In many of the leaked files, ARK boasts of the huge network of journalists it trained and funded in Syria, who would cover such PR stunts; their reports in turn fed to the firm’s “well-established contacts” at major news outlets including Al Jazeera, BBC, CNN, The Guardian, New York Times, and Reuters, “further amplifying their effect.”
‘Thrust by tragedy’
However, other documents make clear ARK well-understood the immense difficulties inherent in promoting the role of women internally and externally during the crisis.
One file on “[incorporating] the role of women in the moderate opposition” notes Syrian women in rebel-occupied areas faced “an almost overwhelming variety of problems,” and “the space for women to participate in public life has contracted significantly as the conflict has progressed.”
As a result, ARK said it was “extremely aware of the risks of promoting women’s participation beyond currently accepted social norms…given the potential to hinder message resonance or result in a backlash against female participation.” It therefore proposed to “subtly reframe the narrative of women…increasing the amount of coverage of their initiatives and opinions as the context allows.”
One such means of “subtle reframing” was Moubader (which translates to “a person who takes initiative”), a media asset comprising a “high-quality hard copy monthly magazine with widespread distribution across opposition-held areas of Syria,” with a website and Facebook page boasting over 200,000 likes as of December 2020.
Moubader was established by ARK in 2015 specifically to achieve “behavioural change” in readers, at Whitehall’s request. “Given the importance of broadcast television as a trusted source” in Syria, ARK also sought FCO funding to develop a Moubader TV programme to “leverage stories and values to maximum effect and reach an even wider audience.”
Documents submitted to the FCO by another psyops contractor, Albany, similarly noted women’s access to education, healthcare, and economic opportunity had “been debilitated” during the crisis, with issues such as early marriage, child military recruitment, and “transactional sex” exacerbated. The UN defines the latter as “non-commercial sexual relationships motivated by an implicit assumption that sex will be exchanged for material support or other benefits.”
Still, Albany considered so many Syrian women having been “thrust by tragedy into head of household and breadwinner positions” over the course of the crisis as a golden opportunity to propagandize them and, in turn, their families, while promoting the ‘inclusive’ nature of the opposition, by creating and partnering with female civil society organizations and journalists.
ARK likewise believed women to be a “critical audience” given the number of Syrian households headed by women –“up to 70 percent”– so sought to ensure they were well-represented in all its domestic and international “broadcast products,” as well as on social media.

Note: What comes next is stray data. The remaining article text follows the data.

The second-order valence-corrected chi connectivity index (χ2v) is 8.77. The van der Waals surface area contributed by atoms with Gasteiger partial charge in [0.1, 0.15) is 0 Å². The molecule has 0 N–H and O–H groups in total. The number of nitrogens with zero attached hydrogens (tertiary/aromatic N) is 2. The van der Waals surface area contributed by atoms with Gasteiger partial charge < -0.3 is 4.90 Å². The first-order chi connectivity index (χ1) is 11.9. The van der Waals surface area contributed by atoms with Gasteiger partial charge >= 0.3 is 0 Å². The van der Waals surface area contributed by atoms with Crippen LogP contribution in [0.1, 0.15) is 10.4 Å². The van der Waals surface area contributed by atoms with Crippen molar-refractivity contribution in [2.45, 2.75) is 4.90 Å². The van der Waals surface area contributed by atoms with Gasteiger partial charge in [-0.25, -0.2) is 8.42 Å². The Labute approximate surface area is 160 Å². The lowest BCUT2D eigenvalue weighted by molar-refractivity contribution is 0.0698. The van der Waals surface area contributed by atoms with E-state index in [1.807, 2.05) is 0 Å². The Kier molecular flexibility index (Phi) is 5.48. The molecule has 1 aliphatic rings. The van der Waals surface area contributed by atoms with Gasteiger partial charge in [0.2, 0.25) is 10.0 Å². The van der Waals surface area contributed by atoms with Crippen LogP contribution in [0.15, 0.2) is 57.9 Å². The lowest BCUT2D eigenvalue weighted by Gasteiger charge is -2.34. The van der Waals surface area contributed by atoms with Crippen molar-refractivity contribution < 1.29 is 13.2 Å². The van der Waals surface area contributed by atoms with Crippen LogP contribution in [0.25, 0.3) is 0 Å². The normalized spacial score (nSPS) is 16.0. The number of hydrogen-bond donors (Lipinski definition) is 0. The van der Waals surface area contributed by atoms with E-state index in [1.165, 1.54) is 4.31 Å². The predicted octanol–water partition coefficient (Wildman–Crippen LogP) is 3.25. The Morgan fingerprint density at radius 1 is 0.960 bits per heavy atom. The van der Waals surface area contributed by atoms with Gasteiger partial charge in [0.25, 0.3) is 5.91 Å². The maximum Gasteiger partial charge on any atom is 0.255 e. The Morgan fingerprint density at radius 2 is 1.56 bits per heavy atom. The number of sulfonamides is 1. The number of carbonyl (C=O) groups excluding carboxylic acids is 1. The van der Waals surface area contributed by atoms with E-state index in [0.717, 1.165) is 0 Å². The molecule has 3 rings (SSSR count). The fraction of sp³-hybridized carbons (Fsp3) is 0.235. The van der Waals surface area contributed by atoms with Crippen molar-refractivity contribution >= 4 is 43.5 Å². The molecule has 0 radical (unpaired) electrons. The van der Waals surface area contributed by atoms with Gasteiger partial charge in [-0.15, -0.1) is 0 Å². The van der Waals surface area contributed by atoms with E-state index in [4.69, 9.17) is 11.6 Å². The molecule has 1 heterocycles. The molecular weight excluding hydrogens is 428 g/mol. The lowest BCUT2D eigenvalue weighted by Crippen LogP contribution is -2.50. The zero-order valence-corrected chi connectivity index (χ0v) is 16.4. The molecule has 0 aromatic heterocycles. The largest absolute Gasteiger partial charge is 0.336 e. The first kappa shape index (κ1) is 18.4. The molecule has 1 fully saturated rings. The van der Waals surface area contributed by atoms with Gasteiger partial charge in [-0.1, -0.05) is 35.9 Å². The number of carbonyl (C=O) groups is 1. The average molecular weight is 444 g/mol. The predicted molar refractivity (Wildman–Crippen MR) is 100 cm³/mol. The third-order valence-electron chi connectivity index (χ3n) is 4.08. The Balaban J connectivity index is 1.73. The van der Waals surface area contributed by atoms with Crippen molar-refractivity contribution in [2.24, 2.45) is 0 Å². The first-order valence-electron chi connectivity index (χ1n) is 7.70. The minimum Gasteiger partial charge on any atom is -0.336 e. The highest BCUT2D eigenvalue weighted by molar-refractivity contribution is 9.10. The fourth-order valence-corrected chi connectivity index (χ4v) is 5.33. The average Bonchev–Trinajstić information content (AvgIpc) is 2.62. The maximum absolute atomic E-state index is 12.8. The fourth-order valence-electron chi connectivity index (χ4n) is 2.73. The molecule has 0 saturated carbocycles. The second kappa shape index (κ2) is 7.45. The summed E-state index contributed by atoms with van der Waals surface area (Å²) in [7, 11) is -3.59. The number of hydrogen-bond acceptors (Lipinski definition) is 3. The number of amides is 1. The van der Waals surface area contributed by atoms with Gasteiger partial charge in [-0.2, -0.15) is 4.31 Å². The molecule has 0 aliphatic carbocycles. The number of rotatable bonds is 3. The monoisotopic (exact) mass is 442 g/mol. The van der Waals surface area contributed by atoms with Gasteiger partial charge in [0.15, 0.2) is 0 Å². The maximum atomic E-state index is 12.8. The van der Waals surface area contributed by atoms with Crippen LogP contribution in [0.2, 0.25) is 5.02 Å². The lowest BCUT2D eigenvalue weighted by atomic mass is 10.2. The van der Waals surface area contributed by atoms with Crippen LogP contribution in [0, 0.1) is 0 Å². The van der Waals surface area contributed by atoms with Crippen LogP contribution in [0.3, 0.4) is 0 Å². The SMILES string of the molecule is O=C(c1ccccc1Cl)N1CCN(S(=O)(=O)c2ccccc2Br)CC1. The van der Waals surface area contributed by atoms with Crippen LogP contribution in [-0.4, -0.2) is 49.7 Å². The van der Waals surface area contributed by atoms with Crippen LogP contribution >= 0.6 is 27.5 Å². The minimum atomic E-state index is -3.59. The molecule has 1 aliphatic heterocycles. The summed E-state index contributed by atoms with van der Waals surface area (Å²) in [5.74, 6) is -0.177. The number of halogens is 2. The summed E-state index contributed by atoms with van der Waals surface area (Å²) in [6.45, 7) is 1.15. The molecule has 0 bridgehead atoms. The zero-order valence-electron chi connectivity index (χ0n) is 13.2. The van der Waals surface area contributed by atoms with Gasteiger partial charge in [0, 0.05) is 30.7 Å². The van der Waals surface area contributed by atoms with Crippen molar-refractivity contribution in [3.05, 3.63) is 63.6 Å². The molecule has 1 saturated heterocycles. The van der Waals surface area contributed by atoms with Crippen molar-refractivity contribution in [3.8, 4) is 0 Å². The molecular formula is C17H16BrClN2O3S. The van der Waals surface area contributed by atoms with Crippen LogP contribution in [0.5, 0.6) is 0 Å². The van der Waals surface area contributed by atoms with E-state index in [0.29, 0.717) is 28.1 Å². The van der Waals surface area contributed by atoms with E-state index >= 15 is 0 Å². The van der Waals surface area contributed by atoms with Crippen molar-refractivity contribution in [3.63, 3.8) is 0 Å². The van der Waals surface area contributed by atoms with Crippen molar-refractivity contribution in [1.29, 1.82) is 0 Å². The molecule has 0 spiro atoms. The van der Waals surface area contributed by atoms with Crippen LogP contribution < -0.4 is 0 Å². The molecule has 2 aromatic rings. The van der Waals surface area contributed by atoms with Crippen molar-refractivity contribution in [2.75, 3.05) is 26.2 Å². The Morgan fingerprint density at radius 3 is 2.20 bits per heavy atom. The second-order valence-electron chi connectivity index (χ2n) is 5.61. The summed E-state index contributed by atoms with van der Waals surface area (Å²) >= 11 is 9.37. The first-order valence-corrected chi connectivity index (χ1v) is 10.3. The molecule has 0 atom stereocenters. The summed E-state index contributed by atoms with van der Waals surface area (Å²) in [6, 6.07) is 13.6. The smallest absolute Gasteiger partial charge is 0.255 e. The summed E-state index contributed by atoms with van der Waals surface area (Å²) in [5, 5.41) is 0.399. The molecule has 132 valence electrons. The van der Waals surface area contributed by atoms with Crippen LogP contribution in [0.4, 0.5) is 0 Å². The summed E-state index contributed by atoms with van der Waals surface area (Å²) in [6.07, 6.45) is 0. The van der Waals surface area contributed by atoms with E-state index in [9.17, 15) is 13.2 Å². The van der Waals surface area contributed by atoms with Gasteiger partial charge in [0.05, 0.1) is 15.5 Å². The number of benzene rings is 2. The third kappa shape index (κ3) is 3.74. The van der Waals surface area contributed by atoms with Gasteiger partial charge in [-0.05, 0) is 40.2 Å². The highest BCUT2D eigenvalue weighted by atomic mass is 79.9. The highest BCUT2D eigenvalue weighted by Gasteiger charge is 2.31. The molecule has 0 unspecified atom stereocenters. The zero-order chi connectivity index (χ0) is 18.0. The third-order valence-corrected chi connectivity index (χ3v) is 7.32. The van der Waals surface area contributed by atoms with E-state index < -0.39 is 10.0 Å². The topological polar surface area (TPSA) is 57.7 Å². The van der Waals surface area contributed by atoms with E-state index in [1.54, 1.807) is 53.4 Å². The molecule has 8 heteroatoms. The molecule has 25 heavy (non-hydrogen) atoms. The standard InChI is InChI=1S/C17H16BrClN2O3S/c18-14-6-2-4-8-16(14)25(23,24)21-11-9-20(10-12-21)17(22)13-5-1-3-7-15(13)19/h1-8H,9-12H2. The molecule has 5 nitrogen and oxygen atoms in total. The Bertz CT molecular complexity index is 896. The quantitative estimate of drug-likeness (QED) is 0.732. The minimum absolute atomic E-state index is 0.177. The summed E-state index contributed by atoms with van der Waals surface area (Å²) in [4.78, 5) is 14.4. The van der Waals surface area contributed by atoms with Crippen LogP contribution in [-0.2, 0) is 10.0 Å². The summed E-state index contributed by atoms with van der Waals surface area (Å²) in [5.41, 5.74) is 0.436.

‘Jihadis You Pay For’
Unsurprisingly, the files make no acknowledgement of the fact this increasingly hostile environment for women in Syria directly resulted from foreign efforts to destabilise and depose its government.
Islamic State, (IS, formerly ISIS/ISIL) and al-Nusra are rightly notorious for their monstrous treatment of women in the areas which they occupied, which included widespread rape, sexual violence and abduction.
However, many armed opposition groups, backed by foreign powers, whether openly Salafist or not, imposed stringent restrictions on women in the areas they occupied, requiring them to wear hijabs and abayas, doling out extreme punishments for failing to comply, imposing discriminatory measures prohibiting them from moving freely, working, attending school, and more.
There are indications FCO contractors were in close quarters with such activities. For instance, in December 2017 BBC Panorama documentary Jihadis You Pay For alleged FCO cash distributed on its behalf by Adam Smith International (ASI) in Syria ended up in the pockets of Free Syrian Police (FSP) officers who’d stood by passively while women were stoned to death.
The program focused on the Access to Justice and Community Security (AJACS) program, under which ASI funded and trained FSP, an unarmed civilian force set up to reestablish law and order in opposition-controlled areas.
In a perverse irony, leaked ASI files relating to the project indicate it, too, sought to exploit women for propaganda purposes, applying a gender policy to AJACS “which [aimed] to encourage female participation in justice and policing,” and boasting of how, of the 1,868 police officers it trained under the scheme, six – 0.32 percent – were female.
Quite some revolution. As Human Rights Watch notes, prior to 2011, women and girls across the country were “largely able to participate in public life, including work and school, and exercise freedom of movement, religion, and conscience.” While the Syrian penal code and laws governing issues such as marriage, divorce, and inheritance, contains provisions discriminatory to women, the country’s constitution guarantees gender equality.